Jayne Anne Phillips' Novel 'NIght Watch,' Eboni Booth’s Drama 'PRimary Trust' Among Pulitzer Winners

This cover image released by Knopf shows "Night Watch" by Jayne Anne Phillips, winner of the Pulitzer Prize for fiction. (Knopf via AP)
This cover image released by Knopf shows "Night Watch" by Jayne Anne Phillips, winner of the Pulitzer Prize for fiction. (Knopf via AP)
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NEW YORK (AP) — Stories of race, slavery and the Civil War, real and invented, were winners this year for the Pulitzer Prizes.

Jayne Anne Phillips' “Night Watch,” a mother-daughter saga set in a West Virginia asylum right after the war, was cited for fiction. Jacqueline Jones received the history prize for “No Right to an Honest Living: The Struggles of Boston’s Black Workers in the Civil War Era" and Ilyon Woo’s “Master Slave Husband Wife: An Epic Journey from Slavery to Freedom" won in biography.

Phillips, a West Virginia native who often sets her books in her home state, sees “Night Watch” as the third of a trilogy of novels about war, following the Vietnam-era narrative “Machine Dreams” and the Korean War story “Lark & Termite,” which draws in part on a Pulitzer Prize-winning Associated Press investigation into the No Gun Ri massacre.

She began “Night Watch” eight years ago, and found the Civil War era increasingly, and uncomfortably timely.

“The Civil War still has such an enormous hold on this country,” she said. “I hope people can pick up a piece of fiction and put their politics aside and enter into feeling what it was like for people at that time.”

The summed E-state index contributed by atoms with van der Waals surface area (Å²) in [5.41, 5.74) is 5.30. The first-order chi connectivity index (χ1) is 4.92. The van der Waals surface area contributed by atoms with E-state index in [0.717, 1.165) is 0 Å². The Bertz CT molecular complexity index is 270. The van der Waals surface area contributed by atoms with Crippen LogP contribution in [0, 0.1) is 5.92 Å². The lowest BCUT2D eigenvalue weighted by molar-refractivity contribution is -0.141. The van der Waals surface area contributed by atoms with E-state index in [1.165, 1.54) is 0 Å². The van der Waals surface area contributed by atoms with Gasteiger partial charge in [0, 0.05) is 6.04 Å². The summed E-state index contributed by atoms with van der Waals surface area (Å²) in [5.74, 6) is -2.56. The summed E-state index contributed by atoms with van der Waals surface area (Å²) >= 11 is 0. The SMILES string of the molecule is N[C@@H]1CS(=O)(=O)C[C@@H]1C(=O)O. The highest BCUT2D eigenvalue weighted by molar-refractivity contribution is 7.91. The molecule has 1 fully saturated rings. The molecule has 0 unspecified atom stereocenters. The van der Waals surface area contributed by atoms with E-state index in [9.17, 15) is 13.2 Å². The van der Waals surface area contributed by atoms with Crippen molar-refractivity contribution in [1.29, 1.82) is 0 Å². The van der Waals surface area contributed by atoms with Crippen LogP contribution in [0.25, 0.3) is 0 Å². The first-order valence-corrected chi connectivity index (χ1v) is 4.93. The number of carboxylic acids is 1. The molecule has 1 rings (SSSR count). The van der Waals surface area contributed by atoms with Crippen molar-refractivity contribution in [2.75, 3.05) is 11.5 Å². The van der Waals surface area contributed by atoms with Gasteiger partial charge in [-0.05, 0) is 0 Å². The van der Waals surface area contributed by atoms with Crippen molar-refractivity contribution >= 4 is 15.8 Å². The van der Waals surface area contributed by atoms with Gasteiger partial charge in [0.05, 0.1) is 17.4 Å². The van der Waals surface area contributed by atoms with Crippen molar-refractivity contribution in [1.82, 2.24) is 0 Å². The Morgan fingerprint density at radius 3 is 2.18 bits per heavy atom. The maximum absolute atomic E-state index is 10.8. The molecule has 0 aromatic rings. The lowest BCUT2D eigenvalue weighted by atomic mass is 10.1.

Jones, a longtime faculty member of the University of Texas at Austin who has been a Pulitzer finalist twice before, noted that so much remains to be written about the Civil War because until recently narratives focused on the battlefield. She began working on “No Right to an Honest Living” because she wondered how Black people were treated in Boston at a time when the city was a center of anti-slavery activism.

“It turns out, the radical abolitionists represented a very small minority in Boston and that the social division of labor was really discriminatory," she said.

The drama prize was awarded to Eboni Booth’s “Primary Trust,” about a Black bookstore worker's unexpected journey after he loses his longtime job, while a second biography prize was awarded Jonathan Eig for his Martin Luther King biography “King."

Booth, a New York City native who graduated from the University of Vermont and Juilliard’s playwriting program, started as an stage actor and has also written for Hulu’s “We Were the Lucky Ones” and HBO Max’s “Julia.”

Her play, about a lonely, full-grown man with an imaginary friend who drinks away his life at a tiki bar until he is aided by some residents of his small town outside Rochester, New York.

“I think I’m drawn to stories of loneliness and people who are trying to do battle, however quietly, with the feeling of being isolated,” Booth told the Roundabout Theatre Company, which produced “Primary Trust” off-Broadway last summer.

Nathan Thrall's “A Day in the Life of Abed Salama: Anatomy of a Jerusalem Tragedy,” in which a young boy's life is lost in the midst of Israeli-Palestinian conflict, won for general nonfiction. Cristina Rivera Garza’s investigation into the murder of her sister, “Liliana’s Invincible Summer,” won for memoir-autobiography, while Brandon Som’s “Tripas” received the poetry prize. Tyshawn Sorey's saxophone concerto “Adagio (For Wadada Leo Smith)" was the winner for music.

The Pulitzers honored the best in journalism from 2023 and arts categories focused on books, music and theater.


AP Entertainment Writer Mark Kennedy contributed from New York.